This page is a placeholder for information and processes surrounding Kubernetes (K8).
A quick-start guide can be found here: https://kubernetes.io/docs/setup/pick-right-solution/
This will set up a Kubernetes cluster running locally on your VM.
A Kubernetes Pod consists of one or more Docker containers running on the same local network.
This allows related or tightly-coupled services to run together with ease, communicating via localhost.
The Kubernetes Pod Spec
Pods can be configured to run with any number of custom configuration options, such as:
- Ports utilized / exposed
- Environment variables
- Custom commands and arguments
- Custom labels for further specification of functionality or purpose
See http://kubernetes.io/docs/user-guide/pods/multi-container/#the-spec-schema for more details on the Kubernetes spec.
Pods are mortal, and can crash when things go wrong.
In such cases, it is wise to set up something to monitor a pod or pods and recreate them when necessary.
Enter Replication Controllers, which perform just the task we need!
You can specify all of the inputs to each image of the pod in the same "spec" fashion described above, but also specifying a number of replicas to keep running.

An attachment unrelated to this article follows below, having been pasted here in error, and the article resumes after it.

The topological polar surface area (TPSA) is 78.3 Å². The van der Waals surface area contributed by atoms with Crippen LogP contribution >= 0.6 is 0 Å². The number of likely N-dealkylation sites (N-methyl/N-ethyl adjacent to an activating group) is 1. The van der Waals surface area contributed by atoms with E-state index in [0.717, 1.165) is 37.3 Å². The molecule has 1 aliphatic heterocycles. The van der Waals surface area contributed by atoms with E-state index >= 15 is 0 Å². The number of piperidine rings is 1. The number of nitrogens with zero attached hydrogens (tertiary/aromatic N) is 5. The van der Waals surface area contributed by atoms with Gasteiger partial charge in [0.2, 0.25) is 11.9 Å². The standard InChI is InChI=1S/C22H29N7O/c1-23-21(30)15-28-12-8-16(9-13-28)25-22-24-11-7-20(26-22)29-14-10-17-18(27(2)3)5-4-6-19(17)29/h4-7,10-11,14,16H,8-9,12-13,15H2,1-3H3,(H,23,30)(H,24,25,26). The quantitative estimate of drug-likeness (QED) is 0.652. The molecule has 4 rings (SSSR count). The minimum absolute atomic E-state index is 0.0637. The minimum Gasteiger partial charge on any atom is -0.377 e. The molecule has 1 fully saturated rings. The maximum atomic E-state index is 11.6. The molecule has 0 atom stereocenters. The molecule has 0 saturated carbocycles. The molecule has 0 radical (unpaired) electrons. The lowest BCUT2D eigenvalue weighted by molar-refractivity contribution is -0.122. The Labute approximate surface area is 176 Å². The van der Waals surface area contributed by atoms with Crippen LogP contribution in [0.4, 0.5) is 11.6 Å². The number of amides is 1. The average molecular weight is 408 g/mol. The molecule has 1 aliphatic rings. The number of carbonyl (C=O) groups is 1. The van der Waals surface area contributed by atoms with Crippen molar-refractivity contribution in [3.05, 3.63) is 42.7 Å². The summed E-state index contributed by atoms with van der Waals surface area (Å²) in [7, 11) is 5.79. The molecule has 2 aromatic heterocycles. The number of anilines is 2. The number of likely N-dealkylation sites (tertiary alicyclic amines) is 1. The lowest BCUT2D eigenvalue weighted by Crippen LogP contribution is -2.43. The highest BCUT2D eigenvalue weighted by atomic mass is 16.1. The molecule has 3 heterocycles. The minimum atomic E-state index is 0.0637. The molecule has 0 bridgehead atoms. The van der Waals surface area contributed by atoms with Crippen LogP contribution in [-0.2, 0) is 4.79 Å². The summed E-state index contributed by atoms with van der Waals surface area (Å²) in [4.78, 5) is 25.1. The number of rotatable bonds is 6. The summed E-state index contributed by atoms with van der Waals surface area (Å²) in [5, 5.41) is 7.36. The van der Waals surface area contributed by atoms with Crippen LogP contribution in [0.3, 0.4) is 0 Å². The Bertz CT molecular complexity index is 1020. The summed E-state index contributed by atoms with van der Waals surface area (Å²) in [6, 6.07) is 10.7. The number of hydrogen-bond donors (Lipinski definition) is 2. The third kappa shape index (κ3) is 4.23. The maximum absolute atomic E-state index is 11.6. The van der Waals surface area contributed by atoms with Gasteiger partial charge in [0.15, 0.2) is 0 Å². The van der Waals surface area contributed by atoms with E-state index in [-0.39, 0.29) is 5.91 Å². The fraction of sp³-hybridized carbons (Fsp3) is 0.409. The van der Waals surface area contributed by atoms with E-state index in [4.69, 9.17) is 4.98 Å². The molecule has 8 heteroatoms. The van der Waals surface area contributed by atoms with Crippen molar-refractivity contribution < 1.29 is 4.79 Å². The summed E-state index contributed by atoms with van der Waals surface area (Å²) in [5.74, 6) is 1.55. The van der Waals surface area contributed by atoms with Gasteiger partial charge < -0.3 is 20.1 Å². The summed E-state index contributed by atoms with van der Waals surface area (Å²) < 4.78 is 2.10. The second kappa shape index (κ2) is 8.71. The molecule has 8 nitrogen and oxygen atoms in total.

This tells the Controller the if it does not have the desired number of pods, to create or destroy them as necessary to maintain our desired state.
This is immensely powerful in keeping production system running long-term.
A Kubernetes Service allows a set of pods to receive traffic from within the cluster, which is accomplished by sharing the IPs and Ports of the services is through injected environment variables:
Any Replication Controllers started after a service will have several environment variable injected into it regarding the connection details of that service.
You can then reference these environment variable in the RC / Pod spec to use the injected values.
Setting up a service with a NodePort will allow the service to receive traffic through the node's public (external) IP as well.
The alternative to NodePort is using a LoadBalancer (see below).
If you're running on GCE, you will need to run a GLBC to handle routing your ingress traffic.
For all other platforms, an nginx instance running within your cluster can serve as the Ingress Loadbalancer
In addition to routing traffic to your running services, these loadbalancers can also handle things like TLS-termination, authentication via basic-auth (working) or OAuth2 (still in ongoing development), and providing unified custom error messages for all services.
- The pod must run on a node with a Public IP
- Your server must have a real DNS OR you must run your own bind DNS server within the cluster
Labels and Selectors
You can choose which pods a service affects by applying labels to the Pod(s) in question.
You then simply need to provide a matching set of labels to the Service.
See http://kubernetes.io/docs/user-guide/labels/ for more information.Namespaces
Initially, there is only one namespace name default that runs your Kubernetes master.
Namespaces are synonymous with "users" in NDS Labs, and allow you to encapsulate services from one another even further - Services cannot communicate between namespaces.